> and it's easy to reason about.
>
> (2) With TFI ordering, priority changing depends upon state changes. This
> means that complicated code has hard-to-reason about effects on priority.
> This is somewhat of a decent into the mistake that SMIL made - priority is
> now tied to a feature of the animation engine that users want to use for
> reasons other than priority.
>
> In particular, if you want to cancel and later restart an an animation
> that is at the bottom of the stack (but maintain the ordering), TFI
> ordering requires you to sequentially cancel, restart, and reset
> currentTime on every other animation in the stack.
>
> (3) It is idiomatic to create animation resources separately from their
> scheduling. We've already seen a desire to do things like this with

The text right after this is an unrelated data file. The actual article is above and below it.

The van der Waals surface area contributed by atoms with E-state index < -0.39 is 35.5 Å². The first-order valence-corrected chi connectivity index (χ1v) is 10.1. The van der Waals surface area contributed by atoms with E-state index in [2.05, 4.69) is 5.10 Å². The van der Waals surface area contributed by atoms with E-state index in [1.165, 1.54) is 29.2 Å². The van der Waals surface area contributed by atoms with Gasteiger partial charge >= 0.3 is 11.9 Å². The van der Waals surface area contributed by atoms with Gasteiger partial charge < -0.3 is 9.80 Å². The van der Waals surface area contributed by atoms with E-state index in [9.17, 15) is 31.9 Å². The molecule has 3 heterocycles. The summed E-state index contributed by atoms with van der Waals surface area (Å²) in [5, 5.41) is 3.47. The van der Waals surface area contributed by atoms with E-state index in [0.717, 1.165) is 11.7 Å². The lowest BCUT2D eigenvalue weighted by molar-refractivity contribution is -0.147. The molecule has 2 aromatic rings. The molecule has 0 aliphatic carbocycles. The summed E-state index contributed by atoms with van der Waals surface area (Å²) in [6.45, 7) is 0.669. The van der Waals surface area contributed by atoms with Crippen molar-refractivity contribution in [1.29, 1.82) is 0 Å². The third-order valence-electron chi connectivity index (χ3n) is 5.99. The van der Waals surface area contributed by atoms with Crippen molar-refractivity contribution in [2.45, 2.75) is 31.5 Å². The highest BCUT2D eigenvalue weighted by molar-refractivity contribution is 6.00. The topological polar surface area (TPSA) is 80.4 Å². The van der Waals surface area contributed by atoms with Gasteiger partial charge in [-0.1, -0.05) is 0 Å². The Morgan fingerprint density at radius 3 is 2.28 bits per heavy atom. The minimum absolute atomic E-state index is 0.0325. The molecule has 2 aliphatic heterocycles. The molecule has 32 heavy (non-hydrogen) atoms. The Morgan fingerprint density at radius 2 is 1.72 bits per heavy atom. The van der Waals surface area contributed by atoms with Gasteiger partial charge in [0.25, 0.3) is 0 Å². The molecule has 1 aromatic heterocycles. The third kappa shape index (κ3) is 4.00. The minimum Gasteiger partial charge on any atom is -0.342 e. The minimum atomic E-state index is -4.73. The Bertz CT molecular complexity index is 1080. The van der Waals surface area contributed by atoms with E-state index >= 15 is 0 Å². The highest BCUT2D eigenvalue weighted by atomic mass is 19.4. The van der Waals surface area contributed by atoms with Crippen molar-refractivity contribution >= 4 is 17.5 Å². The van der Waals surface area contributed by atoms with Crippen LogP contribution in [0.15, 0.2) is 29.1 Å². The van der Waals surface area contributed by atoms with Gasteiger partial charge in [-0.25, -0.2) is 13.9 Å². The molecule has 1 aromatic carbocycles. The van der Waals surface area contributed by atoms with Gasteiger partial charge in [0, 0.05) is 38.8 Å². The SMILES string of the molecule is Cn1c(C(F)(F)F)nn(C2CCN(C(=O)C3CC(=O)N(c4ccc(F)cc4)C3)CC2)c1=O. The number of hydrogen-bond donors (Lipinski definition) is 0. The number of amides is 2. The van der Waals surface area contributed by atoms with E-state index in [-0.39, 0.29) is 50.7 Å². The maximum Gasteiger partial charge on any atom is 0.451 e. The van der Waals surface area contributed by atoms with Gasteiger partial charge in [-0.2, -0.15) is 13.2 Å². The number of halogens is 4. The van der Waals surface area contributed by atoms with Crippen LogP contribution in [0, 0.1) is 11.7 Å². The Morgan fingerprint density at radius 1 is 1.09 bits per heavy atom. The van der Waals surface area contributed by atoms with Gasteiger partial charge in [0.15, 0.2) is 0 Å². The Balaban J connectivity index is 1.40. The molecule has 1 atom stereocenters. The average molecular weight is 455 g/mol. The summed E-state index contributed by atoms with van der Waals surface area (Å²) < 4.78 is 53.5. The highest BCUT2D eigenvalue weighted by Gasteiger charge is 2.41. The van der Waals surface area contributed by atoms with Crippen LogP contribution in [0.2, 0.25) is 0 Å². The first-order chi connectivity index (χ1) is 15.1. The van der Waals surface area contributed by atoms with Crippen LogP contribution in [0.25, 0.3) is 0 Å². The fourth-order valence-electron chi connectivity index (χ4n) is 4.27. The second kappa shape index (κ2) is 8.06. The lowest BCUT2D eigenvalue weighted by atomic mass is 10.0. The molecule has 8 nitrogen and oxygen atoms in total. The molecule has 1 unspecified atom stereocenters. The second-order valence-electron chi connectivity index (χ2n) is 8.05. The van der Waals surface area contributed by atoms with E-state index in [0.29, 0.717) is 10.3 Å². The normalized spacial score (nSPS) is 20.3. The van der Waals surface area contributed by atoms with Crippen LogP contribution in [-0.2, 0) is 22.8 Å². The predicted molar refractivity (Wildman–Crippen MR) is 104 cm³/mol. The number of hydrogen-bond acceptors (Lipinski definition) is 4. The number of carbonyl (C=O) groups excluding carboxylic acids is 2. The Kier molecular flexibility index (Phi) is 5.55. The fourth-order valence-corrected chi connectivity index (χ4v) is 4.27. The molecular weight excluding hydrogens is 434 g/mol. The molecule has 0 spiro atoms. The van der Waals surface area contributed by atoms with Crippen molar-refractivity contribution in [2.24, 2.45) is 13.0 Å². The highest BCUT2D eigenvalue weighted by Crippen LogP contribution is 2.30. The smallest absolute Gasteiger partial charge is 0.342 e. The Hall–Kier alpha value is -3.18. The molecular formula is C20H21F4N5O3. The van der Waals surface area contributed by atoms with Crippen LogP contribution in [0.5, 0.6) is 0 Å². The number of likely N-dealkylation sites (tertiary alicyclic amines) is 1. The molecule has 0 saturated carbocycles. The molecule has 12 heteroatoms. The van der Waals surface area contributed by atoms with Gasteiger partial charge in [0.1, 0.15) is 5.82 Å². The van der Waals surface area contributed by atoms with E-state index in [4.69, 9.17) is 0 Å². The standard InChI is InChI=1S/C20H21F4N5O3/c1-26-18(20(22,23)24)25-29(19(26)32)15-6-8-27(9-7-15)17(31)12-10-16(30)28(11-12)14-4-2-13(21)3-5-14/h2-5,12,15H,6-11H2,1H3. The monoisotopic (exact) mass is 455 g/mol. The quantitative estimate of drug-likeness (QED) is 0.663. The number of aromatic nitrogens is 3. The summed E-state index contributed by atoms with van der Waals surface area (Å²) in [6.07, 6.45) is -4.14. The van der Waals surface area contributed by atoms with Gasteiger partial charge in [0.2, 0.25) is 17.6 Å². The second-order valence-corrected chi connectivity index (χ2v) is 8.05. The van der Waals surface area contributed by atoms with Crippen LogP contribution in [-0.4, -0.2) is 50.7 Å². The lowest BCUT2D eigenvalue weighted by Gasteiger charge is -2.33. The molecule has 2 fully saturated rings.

> declarative animation and triggers, or with time sheets.
>
> Creation time ordering ties animation priority to animation creation,
> which means that you think about the order in which animation resources
> will layer at the point where you're creating the resources.
>
> In contrast, TFI ordering means you need to think about animation resource
> ordering at each point that you start an animation. This is slightly better
> than start time ordering, but not much - for example, it means that if
> you've started other animations in the wrong order with respect to the
> animation you're about to start, you are out of luck unless you want to
> apply potentially global updates (your only available operation is to move
> an animation to the top of the priority stack). For another example, how do
> you slot a newly played animation in between a high-priority animation and
> a low-priority one? You can't without restarting the high priority
> animation.
>
> I hope these arguments give a good sense for why I'm opposing the idea of
> moving away from creation-time ordering. Any questions / counter-arguments?
>
> Cheers,
>     -Shane
>
Received on Wednesday, 15 July 2015 04:30:26 UTC